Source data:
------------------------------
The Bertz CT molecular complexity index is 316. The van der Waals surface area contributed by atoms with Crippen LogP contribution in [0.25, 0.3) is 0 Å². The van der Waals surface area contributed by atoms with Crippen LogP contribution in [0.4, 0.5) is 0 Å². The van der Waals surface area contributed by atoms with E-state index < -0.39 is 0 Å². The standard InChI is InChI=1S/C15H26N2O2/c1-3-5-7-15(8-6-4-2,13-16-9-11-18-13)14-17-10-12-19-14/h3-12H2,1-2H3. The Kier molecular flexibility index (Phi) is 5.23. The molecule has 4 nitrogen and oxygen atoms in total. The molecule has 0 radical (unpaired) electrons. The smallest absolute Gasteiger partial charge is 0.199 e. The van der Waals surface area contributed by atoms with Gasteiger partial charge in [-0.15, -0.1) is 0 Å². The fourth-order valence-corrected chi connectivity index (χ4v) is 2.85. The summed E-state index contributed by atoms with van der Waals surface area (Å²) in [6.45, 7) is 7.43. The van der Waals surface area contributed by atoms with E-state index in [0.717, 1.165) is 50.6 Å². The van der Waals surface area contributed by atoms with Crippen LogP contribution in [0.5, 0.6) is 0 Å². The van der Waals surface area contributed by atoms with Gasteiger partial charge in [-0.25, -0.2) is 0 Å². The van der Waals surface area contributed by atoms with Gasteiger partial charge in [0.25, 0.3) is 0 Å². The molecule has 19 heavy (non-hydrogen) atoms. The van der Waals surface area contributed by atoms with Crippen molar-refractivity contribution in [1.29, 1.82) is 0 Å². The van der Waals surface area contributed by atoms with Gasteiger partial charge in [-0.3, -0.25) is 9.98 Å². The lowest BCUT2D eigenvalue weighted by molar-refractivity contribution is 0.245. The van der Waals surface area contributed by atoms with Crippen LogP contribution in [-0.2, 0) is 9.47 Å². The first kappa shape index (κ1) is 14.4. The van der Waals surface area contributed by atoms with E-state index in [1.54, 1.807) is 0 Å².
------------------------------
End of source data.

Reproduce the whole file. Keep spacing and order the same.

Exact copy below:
The Bertz CT molecular complexity index is 316. The van der Waals surface area contributed by atoms with Crippen LogP contribution in [0.25, 0.3) is 0 Å². The van der Waals surface area contributed by atoms with Crippen LogP contribution in [0.4, 0.5) is 0 Å². The van der Waals surface area contributed by atoms with E-state index < -0.39 is 0 Å². The standard InChI is InChI=1S/C15H26N2O2/c1-3-5-7-15(8-6-4-2,13-16-9-11-18-13)14-17-10-12-19-14/h3-12H2,1-2H3. The Kier molecular flexibility index (Phi) is 5.23. The molecule has 4 nitrogen and oxygen atoms in total. The molecule has 0 radical (unpaired) electrons. The smallest absolute Gasteiger partial charge is 0.199 e. The van der Waals surface area contributed by atoms with Gasteiger partial charge in [-0.15, -0.1) is 0 Å². The fourth-order valence-corrected chi connectivity index (χ4v) is 2.85. The summed E-state index contributed by atoms with van der Waals surface area (Å²) in [6.45, 7) is 7.43. The van der Waals surface area contributed by atoms with E-state index in [0.717, 1.165) is 50.6 Å². The van der Waals surface area contributed by atoms with Crippen LogP contribution in [0.5, 0.6) is 0 Å². The van der Waals surface area contributed by atoms with Gasteiger partial charge in [-0.25, -0.2) is 0 Å². The van der Waals surface area contributed by atoms with Gasteiger partial charge in [0.25, 0.3) is 0 Å². The molecule has 19 heavy (non-hydrogen) atoms. The van der Waals surface area contributed by atoms with Crippen molar-refractivity contribution in [1.29, 1.82) is 0 Å². The van der Waals surface area contributed by atoms with Gasteiger partial charge in [-0.3, -0.25) is 9.98 Å². The lowest BCUT2D eigenvalue weighted by molar-refractivity contribution is 0.245. The van der Waals surface area contributed by atoms with Crippen LogP contribution in [-0.2, 0) is 9.47 Å². The first kappa shape index (κ1) is 14.4. The van der Waals surface area contributed by atoms with E-state index in [1.54, 1.807) is 0 Å².